Remote working is a hot topic right now, and conversation about working from home (or anywhere) is only growing. The idea has both supporters and critics, but when done correctly, your team can effectively do its job anywhere, and potentially be more satisfied personally and professionally. According to Global Workplace Analytics, between 20-25 percent of people work remotely at least part-time, and between 80-90 percent of professionals in the U.S. would like to work remotely.
As interest in telecommuting grows, many employers are embracing the possibility. Senior Client Advisor Allison Maguire is putting remote working to the test by traveling the world for an entire year with her family, and working while doing so.
“The biggest adjustment, as we are traveling globally, has been juggling schedules and time zones,” Allison said. “This is even true for my kids, who check in with their teachers regularly and attend online courses. Be prepared to work some ‘alternate’ hours to make things work. I conducted meetings from Japan at 2 am to accommodate client schedules. This should be balanced by flexibility in your working schedule. In today’s working world of knowledge work, emphasis should be on delivery, not time spent.”
If you are considering allowing remote working at your company, or already do and need ideas for effective remote working policies, these standards allow your team to have the freedom while still being connected and productive.
Communicate openly and honestly.
While having a team that communicates well is a standard for any company, open communication is even more important at a company with remote workers. The best way for your company to be successful is to share company goals and expectations from the beginning. This leaves little room for confusion about priorities and daily tasks. Reinforcing a transparent environment makes it difficult for any worker to slack off without the entire team noticing and holding him accountable. A challenge that many teams face is working with individuals in different time zones, especially if several hours apart, but finding a window of time that works for everyone (and communicating about it!) makes this easier.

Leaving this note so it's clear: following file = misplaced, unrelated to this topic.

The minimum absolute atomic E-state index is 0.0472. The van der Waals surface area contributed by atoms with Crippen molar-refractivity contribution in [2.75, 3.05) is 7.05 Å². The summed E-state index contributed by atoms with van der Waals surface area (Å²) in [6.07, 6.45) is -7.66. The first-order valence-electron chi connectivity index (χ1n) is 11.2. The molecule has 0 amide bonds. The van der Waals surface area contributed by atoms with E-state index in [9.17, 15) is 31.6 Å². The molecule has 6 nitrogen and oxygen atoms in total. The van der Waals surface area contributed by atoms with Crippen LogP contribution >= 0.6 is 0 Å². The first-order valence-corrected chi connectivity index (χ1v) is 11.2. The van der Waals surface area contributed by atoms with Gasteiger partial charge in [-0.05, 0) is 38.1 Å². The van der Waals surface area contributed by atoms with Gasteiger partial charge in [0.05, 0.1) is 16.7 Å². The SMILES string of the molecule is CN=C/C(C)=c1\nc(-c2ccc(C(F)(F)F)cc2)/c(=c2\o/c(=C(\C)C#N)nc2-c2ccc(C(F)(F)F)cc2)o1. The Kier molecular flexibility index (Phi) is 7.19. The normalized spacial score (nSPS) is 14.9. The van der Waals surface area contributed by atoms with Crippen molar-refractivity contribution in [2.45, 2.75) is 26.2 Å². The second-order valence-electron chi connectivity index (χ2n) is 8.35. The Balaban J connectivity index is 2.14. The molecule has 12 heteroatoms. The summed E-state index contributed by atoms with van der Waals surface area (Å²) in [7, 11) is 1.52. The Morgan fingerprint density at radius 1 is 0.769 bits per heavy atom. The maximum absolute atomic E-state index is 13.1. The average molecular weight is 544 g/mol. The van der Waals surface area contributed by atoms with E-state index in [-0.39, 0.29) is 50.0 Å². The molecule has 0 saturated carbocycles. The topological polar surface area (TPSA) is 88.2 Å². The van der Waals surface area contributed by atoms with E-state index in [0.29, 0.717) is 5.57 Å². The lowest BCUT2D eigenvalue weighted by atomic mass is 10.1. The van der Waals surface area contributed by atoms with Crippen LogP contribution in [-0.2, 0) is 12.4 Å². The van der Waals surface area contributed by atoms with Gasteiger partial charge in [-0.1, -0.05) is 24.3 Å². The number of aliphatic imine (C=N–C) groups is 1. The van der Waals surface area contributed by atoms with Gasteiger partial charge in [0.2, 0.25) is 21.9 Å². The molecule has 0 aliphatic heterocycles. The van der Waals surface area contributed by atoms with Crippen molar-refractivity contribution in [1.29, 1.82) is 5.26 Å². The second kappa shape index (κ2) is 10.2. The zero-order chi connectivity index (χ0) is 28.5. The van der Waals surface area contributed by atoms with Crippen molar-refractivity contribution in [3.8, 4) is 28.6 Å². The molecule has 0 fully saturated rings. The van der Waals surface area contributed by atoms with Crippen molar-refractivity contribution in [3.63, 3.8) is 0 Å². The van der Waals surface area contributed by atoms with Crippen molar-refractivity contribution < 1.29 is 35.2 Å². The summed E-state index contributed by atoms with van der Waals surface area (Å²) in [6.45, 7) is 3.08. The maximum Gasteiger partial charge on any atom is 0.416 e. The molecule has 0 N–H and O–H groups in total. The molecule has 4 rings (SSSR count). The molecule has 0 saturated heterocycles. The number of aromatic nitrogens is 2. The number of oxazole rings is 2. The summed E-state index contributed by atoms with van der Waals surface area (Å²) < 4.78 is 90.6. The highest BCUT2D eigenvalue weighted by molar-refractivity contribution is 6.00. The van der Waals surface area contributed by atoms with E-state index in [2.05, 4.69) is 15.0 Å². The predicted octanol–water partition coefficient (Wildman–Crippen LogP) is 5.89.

Share processes and best practices.
Have a place to store resources, processes and other help/how-to guides and give all team members access to these documents. Doing so ensures continuity and guards against an individual slacking off on tasks, increasing team harmony. One team member’s proposal, for example, might look very different than another’s, so having a template and examples is helpful if this is a task that needs to be completed frequently. Having a group within your collaboration tool about processes and best practices where employees can quickly search for information and ask questions alleviates confusion and duplication.
Ask for others’ input.
By regularly asking for others’ input and feedback, and encouraging everyone to do the same, you are fostering a teamwork environment, even if employees are physically working alone. This gives each employee the chance to share his or her opinion and expertise, and gives projects and documents the best chance for success with so many eyes looking things over.
Check in regularly.
Find a good time, weekly, to connect with the entire team. Even if this means everyone is on your collaboration tool at the same time sharing updates about their work, this check-in time gives everyone the opportunity to hear from others and better be able to complete their tasks. As a manager, check in with individual team members often to understand any challenges they are facing, both professionally and personally.
Allow a flexible schedule.
Many companies allow employees to work a flexible schedule if he or she has an appointment or event to attend, a sick child, or another circumstance that requires working altered hours. For remote workers, it is especially important that everyone’s calendars are up-to-date and that managers set expectations about what constitutes allowing a flexed schedule. This way, no one is out of pocket without other team members realizing it. More and more workers see a flexible schedule as an important benefit, and workplaces that promote flexibility have an advantage when recruiting the best talent. According to a survey conducted by EY, 74 percent of global workers say that having a flexible work schedule “and still being on track for promotion” is the second most important factor in a potential job behind competitive pay and benefits.
Remote working is not going away, especially as technology continues to rapidly advance and change. The ability to video call and edit documents simultaneously allows for team members to work together from any location with an Internet connection. With a bit of preparation and a lot of communication, your team can be successful anywhere.Business & Finance Articles on Business 2 Community